Ahhhh, white balance. Where should I start? There are so many millions of how to technical info-mercials out there I will dispense with starting at the beginning and just jump right into the thick of it.
If you shoot RAW you can do anything you want to WB in post, most of what I am going to talk about regarding white balance assumes that you want to be efficient when it comes to corrections and enhancements when it comes to post with a couple of exceptions towards the end. If you shoot JPG most of the things discussed will be pretty darn important because the color is baked into your files and major corrections or enhancements will not give you wonderful results. So here we go.
The two white balance methods that I use the least are auto and custom white balance modes. Of course I use them both but I really not much, maybe 10% of the time. By all means use auto if the light sources you are shooting in are all over the place in terms of color temperature and you are shooting JPG and you need to get your images out quickly. The newer cameras, even the point a shoots not only do a credible job, in a lot of cases they actually produce pleasing results (ie warmer). My issue with auto is that the results are difficult to predict and even worse they vary shot to shot. The shot to shot variations are a real headache for me in post. Even if the results are good I almost always have to screw around with every image so that the color balance matches from image to image. If I use a direct Kelvin setting or one of the presets, you know either the cute little icons of the sun, various light bulbs and such, even if they are incorrect or I just want a different look I only need to correct one image and apply the same exact change to every other image. Most modern software allows you to do this in about 1/2 of a second.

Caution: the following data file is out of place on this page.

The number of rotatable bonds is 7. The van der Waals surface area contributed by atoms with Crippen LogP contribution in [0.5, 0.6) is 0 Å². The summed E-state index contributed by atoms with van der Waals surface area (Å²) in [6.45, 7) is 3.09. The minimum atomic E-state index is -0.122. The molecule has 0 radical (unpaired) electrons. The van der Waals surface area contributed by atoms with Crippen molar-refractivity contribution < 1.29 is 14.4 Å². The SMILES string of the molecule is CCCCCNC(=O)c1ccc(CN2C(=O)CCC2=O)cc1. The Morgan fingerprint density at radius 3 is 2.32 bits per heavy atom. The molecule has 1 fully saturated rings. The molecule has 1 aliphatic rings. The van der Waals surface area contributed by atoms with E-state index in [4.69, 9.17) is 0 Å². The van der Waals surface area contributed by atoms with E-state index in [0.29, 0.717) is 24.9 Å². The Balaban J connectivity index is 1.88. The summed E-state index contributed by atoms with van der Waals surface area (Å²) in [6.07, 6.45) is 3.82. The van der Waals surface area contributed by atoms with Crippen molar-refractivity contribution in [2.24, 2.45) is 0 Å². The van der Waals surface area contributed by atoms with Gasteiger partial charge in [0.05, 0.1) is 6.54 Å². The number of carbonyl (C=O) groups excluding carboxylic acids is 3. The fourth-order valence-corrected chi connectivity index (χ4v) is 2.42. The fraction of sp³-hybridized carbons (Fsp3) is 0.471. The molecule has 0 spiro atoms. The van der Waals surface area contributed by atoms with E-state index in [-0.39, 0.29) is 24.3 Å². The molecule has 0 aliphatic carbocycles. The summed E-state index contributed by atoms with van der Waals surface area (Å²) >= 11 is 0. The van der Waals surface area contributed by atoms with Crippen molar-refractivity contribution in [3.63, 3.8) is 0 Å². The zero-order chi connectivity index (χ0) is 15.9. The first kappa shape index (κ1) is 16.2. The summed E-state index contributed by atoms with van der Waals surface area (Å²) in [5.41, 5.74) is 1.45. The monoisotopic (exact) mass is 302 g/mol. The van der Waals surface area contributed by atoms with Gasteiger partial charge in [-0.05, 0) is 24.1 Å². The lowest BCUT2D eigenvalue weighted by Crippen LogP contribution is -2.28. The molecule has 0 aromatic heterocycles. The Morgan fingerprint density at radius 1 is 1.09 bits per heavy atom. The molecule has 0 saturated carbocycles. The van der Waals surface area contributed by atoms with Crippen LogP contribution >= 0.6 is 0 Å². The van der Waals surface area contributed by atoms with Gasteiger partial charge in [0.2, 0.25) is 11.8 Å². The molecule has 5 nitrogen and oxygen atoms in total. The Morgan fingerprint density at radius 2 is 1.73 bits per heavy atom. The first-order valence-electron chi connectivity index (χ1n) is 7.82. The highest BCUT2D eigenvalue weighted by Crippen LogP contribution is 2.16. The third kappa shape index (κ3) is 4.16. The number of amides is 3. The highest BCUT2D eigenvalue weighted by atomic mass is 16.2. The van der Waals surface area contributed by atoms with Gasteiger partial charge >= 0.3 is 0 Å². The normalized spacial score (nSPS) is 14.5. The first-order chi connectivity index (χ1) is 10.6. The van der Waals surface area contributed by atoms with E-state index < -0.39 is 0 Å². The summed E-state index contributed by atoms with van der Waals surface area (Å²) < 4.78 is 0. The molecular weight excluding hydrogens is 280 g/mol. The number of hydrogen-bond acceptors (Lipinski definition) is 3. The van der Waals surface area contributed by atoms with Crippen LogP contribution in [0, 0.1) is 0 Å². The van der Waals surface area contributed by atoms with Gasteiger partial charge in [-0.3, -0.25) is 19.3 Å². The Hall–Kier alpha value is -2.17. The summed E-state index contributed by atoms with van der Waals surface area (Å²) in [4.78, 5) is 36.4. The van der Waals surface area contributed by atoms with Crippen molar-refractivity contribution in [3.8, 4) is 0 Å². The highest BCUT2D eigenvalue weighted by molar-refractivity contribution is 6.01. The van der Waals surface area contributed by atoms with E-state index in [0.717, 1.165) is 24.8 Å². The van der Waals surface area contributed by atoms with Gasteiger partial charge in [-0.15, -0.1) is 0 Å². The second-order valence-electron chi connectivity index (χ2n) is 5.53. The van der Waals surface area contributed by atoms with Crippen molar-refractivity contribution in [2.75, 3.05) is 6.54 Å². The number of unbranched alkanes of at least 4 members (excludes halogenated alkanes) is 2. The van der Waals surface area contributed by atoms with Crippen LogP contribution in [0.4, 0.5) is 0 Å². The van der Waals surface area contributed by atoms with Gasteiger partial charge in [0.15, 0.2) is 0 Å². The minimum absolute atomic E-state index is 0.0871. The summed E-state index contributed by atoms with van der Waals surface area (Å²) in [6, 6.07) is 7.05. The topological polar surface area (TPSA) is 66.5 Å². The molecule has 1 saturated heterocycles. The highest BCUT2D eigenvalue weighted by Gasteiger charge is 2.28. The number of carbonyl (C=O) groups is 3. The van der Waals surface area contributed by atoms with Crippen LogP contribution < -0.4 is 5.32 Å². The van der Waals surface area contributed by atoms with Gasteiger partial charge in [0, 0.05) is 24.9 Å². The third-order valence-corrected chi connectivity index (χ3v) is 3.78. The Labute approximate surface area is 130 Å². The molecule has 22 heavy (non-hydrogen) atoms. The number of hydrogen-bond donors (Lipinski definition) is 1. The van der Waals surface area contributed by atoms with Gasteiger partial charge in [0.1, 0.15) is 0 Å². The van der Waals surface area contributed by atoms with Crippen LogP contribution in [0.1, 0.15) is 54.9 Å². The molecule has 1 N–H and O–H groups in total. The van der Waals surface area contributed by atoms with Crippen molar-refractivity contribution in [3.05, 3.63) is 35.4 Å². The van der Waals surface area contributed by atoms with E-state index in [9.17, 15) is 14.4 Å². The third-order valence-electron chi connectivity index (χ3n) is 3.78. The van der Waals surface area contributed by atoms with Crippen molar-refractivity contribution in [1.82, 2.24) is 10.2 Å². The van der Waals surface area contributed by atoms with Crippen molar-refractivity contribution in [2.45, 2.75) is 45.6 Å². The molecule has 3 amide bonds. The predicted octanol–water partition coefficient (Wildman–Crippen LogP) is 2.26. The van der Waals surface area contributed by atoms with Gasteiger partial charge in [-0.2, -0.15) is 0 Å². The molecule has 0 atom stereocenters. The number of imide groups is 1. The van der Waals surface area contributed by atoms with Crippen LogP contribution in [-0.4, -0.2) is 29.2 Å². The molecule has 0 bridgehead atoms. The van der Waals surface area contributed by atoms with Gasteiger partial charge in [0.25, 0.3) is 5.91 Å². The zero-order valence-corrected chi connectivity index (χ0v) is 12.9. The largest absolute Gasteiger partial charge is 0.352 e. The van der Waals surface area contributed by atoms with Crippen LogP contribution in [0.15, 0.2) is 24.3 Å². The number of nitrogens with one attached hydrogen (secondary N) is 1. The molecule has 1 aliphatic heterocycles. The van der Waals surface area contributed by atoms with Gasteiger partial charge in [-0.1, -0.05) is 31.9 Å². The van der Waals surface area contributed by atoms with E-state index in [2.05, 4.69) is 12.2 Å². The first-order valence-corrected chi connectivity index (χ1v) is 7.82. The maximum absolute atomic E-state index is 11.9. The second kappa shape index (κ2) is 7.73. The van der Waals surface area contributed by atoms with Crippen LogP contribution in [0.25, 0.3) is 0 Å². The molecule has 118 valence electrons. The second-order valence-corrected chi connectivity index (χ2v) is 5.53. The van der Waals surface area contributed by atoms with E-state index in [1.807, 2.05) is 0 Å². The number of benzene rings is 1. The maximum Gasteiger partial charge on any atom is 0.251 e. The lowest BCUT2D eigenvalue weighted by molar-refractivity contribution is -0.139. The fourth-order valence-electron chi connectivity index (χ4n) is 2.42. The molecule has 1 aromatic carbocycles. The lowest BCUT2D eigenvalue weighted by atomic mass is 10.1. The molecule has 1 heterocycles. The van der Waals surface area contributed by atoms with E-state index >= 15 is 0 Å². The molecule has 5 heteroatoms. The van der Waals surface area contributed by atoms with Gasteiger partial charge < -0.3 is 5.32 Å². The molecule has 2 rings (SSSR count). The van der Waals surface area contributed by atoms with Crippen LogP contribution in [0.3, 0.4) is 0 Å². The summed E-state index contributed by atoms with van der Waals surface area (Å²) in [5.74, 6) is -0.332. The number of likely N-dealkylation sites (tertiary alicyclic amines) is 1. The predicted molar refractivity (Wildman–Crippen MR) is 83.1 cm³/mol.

The reason I donâ€™t use a custom white balance using some kind of target much is I rarely want a dead on neutral image. If you want to shoot a reference or your client wants a dead neutral set of images or whatever go ahead use a target and a custom white balance it will probably save you time. What saves me time is using either a preset (daylight, florescent, tungsten, whatever) or just dial in a Kelvin setting. The reason this saves me time is I get the results that I want or really really close without much messing about in post.
Here are a few examples. I love to shoot outdoors very early or very late in the day. Big surprise right. I usually just set my white balance to daylight and get those wonderful warm tones that you are after, perfect, just like when we used daylight balanced film. If I want to pump things up I use cloudy or shade, just like putting a 81 or 85 series warming filter on back in the old days, only now itâ€™s free. Here is a tricky one, set your camera to florescent and shoot a city scape right after the sunset. You will get amazing colors in the clouds and sky and the interior lights in the buildings will be neutral, I used to use this all the time with a FL filter when shooting film - again itâ€™s free using digital.
I use gelatin filters like crazy (actually too much and usually have to back off a lot) not on the lens but on my lights. I find the most useful are the CTB and CTO series. Color Temperature Blue and Orange respectively, intended for correcting color temperature of light sources to the film stock in use in the old days now they are great for effect. Try this, set your camera to tungsten slap a full CTO gel on your strobe and shoot outside. You get a neutral subject lit by your strobe(s) and the background goes crazy blue. This works great especially if you underexpose your background by a stop or so. I am sure that you have seen this if you look at any commercial images. Want to fine tune the color balance of the effect - just dial in the temperature using the Kelvin settings, if you shoot RAW do it with reckless abandon in post with the white balance in your RAW processor. Try the same thing I mentioned in the city scape but this time slap and FL correction gel on your strobe and chuck a model in the scene. As for the CTB gels let your imagination run wild. Combine different gels on different strobe heads and balance what light shows as neutral (and how close or far) with the Kelvin white balance settings on your camera. Hollywood does this all the time, next time you watch a relatively recent TV show or movie pay attention to color temperature and you will learn a lot and probably steal a couple dozen ideas for your images.